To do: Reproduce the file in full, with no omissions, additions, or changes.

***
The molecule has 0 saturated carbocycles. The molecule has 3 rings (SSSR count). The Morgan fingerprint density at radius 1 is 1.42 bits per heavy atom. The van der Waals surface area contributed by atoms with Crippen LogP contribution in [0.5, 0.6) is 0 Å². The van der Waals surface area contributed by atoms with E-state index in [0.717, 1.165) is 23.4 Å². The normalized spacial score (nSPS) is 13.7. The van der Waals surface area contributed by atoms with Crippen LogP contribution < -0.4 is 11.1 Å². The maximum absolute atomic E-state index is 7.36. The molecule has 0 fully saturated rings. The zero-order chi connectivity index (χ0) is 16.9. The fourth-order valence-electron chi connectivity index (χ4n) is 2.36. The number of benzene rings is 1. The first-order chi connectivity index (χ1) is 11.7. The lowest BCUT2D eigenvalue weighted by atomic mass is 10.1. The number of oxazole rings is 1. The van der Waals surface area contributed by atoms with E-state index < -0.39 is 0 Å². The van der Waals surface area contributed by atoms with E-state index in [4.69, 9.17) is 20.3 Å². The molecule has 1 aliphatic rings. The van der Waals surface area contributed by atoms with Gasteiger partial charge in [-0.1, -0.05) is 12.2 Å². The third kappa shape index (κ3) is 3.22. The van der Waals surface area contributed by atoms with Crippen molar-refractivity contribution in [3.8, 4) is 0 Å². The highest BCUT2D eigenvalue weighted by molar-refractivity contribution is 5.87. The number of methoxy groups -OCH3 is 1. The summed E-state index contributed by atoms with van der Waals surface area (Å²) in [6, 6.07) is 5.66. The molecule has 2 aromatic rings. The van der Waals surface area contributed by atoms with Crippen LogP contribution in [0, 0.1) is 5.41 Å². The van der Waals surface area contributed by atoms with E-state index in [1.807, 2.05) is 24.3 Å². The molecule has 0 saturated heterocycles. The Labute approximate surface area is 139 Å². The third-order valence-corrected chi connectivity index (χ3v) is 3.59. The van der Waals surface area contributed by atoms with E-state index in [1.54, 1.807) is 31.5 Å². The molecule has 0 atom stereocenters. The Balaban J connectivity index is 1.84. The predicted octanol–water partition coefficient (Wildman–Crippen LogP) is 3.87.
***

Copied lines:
The molecule has 0 saturated carbocycles. The molecule has 3 rings (SSSR count). The Morgan fingerprint density at radius 1 is 1.42 bits per heavy atom. The van der Waals surface area contributed by atoms with Crippen LogP contribution in [0.5, 0.6) is 0 Å². The van der Waals surface area contributed by atoms with E-state index in [0.717, 1.165) is 23.4 Å². The normalized spacial score (nSPS) is 13.7. The van der Waals surface area contributed by atoms with Crippen LogP contribution < -0.4 is 11.1 Å². The maximum absolute atomic E-state index is 7.36. The molecule has 0 fully saturated rings. The zero-order chi connectivity index (χ0) is 16.9. The fourth-order valence-electron chi connectivity index (χ4n) is 2.36. The number of benzene rings is 1. The first-order chi connectivity index (χ1) is 11.7. The lowest BCUT2D eigenvalue weighted by atomic mass is 10.1. The number of oxazole rings is 1. The van der Waals surface area contributed by atoms with E-state index < -0.39 is 0 Å². The van der Waals surface area contributed by atoms with E-state index in [4.69, 9.17) is 20.3 Å². The molecule has 1 aliphatic rings. The van der Waals surface area contributed by atoms with Gasteiger partial charge in [-0.1, -0.05) is 12.2 Å². The third kappa shape index (κ3) is 3.22. The van der Waals surface area contributed by atoms with Crippen molar-refractivity contribution in [3.8, 4) is 0 Å². The highest BCUT2D eigenvalue weighted by molar-refractivity contribution is 5.87. The number of methoxy groups -OCH3 is 1. The summed E-state index contributed by atoms with van der Waals surface area (Å²) in [6, 6.07) is 5.66. The molecule has 2 aromatic rings. The van der Waals surface area contributed by atoms with Crippen LogP contribution in [0, 0.1) is 5.41 Å². The van der Waals surface area contributed by atoms with E-state index in [1.807, 2.05) is 24.3 Å². The molecule has 0 saturated heterocycles. The Labute approximate surface area is 139 Å². The third-order valence-corrected chi connectivity index (χ3v) is 3.59. The van der Waals surface area contributed by atoms with E-state index in [1.54, 1.807) is 31.5 Å². The molecule has 0 atom stereocenters. The Balaban J connectivity index is 1.84. The predicted octanol–water partition coefficient (Wildman–Crippen LogP) is 3.87.